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From a decision last week by the Washington Court of Appeals in Sehmel v. Shah, written by Judge Lisa Worswick, joined by Acting Chief Judge Anne Cruser and agreed with on this point by Judge Bernard Veljacic:
Appellants argue that the act of not wearing a mask communicates a political message, and is therefore entitled to the protections of the First Amendment. We disagree.
Although the First Amendment forbids restrictions on speech, federal case law has long recognized that the First Amendment protects more than the "spoken or written word." "'Speech' includes nonverbal conduct if the conduct is 'sufficiently imbued with elements of communication.'"
In deciding whether conduct may constitute speech, thereby implicating the First Amendment, courts examine whether (1) the person intended to convey a message, and (2) whether it was likely that a person who viewed the conduct would understand the message. The United States Supreme Court rejected the idea that any conduct may be labeled as speech whenever the person engaging in the conduct intends to express or communicate an idea. The expression must be "overwhelmingly apparent" and not simply a kernel of expression. The fact that "'explanatory speech is necessary is strong evidence that the conduct at issue … is not so inherently expressive that it warrants protection' as symbolic speech" [indirectly quoting Rumsfeld v. FAIR (2006)].
[A]n extensive line of federal cases has established that the choice to wear a mask is not expressive conduct because "there are several non-political reasons why one may not be wearing a mask at any given moment." Stewart v. Justice (S.D. W. Va. 2021). See Minnesota Voters All. v. Walz (D. Minn. 2020) (holding that an order requiring face coverings did not target conduct with a significant expressive element); Denis v. Ige (D. Haw. 2021) (same); Justice (holding that failing to wear a mask is not expressive conduct because "failing to wear a face covering would likely be viewed as inadvertent or unintentional, and not as an expression of disagreement with the Governor."); Antietam Battlefield KOA v. Hogan (D. Md. 2020) (holding that wearing a mask could be viewed as a means of preventing the spread of COVID-19, not as expressive any message).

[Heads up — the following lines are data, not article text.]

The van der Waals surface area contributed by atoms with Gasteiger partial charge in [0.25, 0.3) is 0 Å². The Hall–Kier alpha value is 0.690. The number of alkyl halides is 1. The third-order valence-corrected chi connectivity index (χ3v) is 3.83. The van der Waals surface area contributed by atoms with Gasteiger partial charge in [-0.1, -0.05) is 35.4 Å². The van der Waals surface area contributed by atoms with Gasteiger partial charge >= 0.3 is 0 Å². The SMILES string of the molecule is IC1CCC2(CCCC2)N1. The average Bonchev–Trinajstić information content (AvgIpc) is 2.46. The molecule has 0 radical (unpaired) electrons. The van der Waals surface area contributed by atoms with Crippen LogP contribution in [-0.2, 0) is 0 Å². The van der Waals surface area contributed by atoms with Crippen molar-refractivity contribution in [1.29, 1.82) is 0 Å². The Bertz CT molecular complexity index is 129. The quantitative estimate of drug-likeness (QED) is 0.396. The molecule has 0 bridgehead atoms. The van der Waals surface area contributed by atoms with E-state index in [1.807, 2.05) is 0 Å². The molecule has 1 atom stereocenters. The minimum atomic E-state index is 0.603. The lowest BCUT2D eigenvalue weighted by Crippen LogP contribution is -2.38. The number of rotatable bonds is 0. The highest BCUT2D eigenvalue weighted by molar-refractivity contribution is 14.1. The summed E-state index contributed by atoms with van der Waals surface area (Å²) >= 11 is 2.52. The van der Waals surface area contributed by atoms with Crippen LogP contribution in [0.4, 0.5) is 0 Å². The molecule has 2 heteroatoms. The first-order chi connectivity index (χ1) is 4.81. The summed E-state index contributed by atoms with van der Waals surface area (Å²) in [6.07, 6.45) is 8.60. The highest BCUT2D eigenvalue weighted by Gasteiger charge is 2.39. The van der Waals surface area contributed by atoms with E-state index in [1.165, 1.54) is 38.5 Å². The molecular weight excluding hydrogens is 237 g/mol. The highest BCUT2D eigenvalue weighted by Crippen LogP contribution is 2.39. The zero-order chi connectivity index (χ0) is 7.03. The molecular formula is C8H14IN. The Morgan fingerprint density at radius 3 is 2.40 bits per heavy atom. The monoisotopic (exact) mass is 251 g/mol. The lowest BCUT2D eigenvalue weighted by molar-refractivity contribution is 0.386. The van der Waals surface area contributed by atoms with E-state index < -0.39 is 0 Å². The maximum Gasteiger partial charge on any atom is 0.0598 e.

We apply the same analysis here and hold that wearing or not wearing a mask is not sufficiently expressive so as to implicate First Amendment protections. While an individual may choose to wear, or not wear, a mask as a way to make a political statement, the subjective intent of the person engaging in the conduct is not determinative. Here, there is a host of reasons why a person may not be wearing a mask. Therefore, not wearing a mask is not "overwhelmingly apparent" as communicating a political message. Rumsfeld….
UPDATE: Sorry, messed up the headline; it at first said "Mask Ban …," but of course this is a mask mandate. Don't know what neurons crossed in my head for that one …. Thanks to commenters Michael P and ah….clem for the correction.
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